Interview by Rushdi Siddiqui
Jamaluddin A. Kadir started his professional career in the Malaysian banking industry and amongst other accolades, headed the bank’s operations in London in the mid-70s. However, after almost two decades of service, he decided to trade in his business suits for coveralls and has since led PrimaBagus to be one of the country’s leading halal food manufacturers, with a bluechip list of customers, like Subway, Pizza Hut, KFC and Tesco.
Here he talks about the halal food industry and customer confidence.
After a successful career in banking, what attracted you to pursue the food industry?
When I started the company in 1987, Malaysia had just gone through a recession and some sectors were hit hard. Yet, no matter what the economic climate, people still needed to eat, so I thought the food industry was a relatively “safe” option. Furthermore, after spending four years in England and I saw the potential of traditionally non-halal products to be converted to halal. It made sense to cater to the growing influence of the ‘western’ international fast food chains and hotels entering the local market.
Did you have to educate them on halal?
We had to explain to them that halal was more than just about a product containing pork or alcohol. It’s about safe, quality foods that adhere to the Islamic principles of halalan toyyiban. This was a foreign concept to them, but after patiently explaining the benefits and, more importantly, proving that they did not have to compromise on the taste profile, they were very supportive of us and in fact became our ambassadors to their colleagues at the corporate HQs.
In 2006 Prima set up a joint venture company with an Australian manufacturer to produce beef patties in Malaysia for the likes of Burger King and Carl’s Jr. How did the JV assist in growing the company?
First of all, Comgroup realised the importance of teaming with a credible local halal manufacturer as they had had issues with exporting beef patties into Malaysia due to the strict halal requirements of Jakim. Once they moved to our premises, they leveraged on Prima’s and Malaysia’s halal credibility to export to Dubai, Kuwait, Afghanistan, Pakistan, Singapore and other Asean countries. For Prima, this was a great opportunity to access the markets that the JV was exporting to with our core delicatessen products. Market access is always a challenge but with a JV partner paving the way, we were able to work with their customers to supply complimentary products.
Given the recent horse meat scandal in Europe, how do you think halal can address customer confidence?
Its all about business ethics. But with halal, the owner of the company has a much higher compliance calling. It’s not just a business preposition; it’s a commitment you undertake for the hereafter. This is the accountability, I believe, the customers expect from a Muslim-owned halal companies, which may not be linked to non-Muslim manufacturers. The likes of Nestle and Hormel have halal divisions, but they are only accountable to their shareholders. That is why it is vital for companies who are shariah-compliant to be part of the food supply chain.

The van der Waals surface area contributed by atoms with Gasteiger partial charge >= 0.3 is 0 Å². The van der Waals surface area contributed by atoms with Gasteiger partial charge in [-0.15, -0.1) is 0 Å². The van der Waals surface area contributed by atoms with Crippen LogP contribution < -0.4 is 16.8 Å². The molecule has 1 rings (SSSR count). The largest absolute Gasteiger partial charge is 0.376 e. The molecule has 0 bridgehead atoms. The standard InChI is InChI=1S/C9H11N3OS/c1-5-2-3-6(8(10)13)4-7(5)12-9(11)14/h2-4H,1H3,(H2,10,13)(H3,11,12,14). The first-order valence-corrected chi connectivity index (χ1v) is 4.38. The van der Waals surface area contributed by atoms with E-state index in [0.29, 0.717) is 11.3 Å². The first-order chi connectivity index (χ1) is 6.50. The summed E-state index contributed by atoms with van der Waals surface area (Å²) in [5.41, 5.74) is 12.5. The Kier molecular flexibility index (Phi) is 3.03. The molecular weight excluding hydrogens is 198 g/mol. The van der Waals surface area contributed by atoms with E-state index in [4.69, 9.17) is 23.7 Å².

Halal transcends religion and ethnicity as it is about eating safe food for human consumption and looking at the entire supply chain in totality, from field to fork. If you have a traceability system in place with shariah-compliant companies along the ecosystem, this will automatically raise confidence amongst both the Muslim and non-Muslim consumers. For example, international QSR brand owners understand, and look at Singapore. The KFC, McDonalds, Pizza Hut and a number of main street fast food chains operate halal outlets on the island, despite Muslims being a minority in the country. They look at halal as a value preposition that can be consumed by all.
What are your thoughts on His Highness Shaikh Mohammed bin Rashid Al Maktoum, Vice-President and Prime Minister of the UAE and Ruler of Dubai’s recent announcement about making Dubai a halal hub?
This is fantastic news as I believe Islamic nations should promote the halal agenda. It makes sense that Dubai be the base for halal food production as they have access to a large Muslim population of the GCC as well as being strategically placed to service Europe with products. Whether they set up manufacturing plants in Dubai or become a logistics hub for halal products, it would only add further credibility to the food supply chain.
The food service industry, be it hotels, fast food, retail or airline catering, continues to grow year on year and one of the challenges the industry faces is having a genuine source of halal foods. Dubai can most definitely capitalise on this. It has the financial means and infrastructure to propel halal well and truly into the mainstream and we, at Prima, would be delighted to be a part of leading his vision.
The writer is Global Head of Islamic Finance and OIC Countries for Thomson Reuters. Views expressed by the author are his own and do not reflect the newspaper’s policy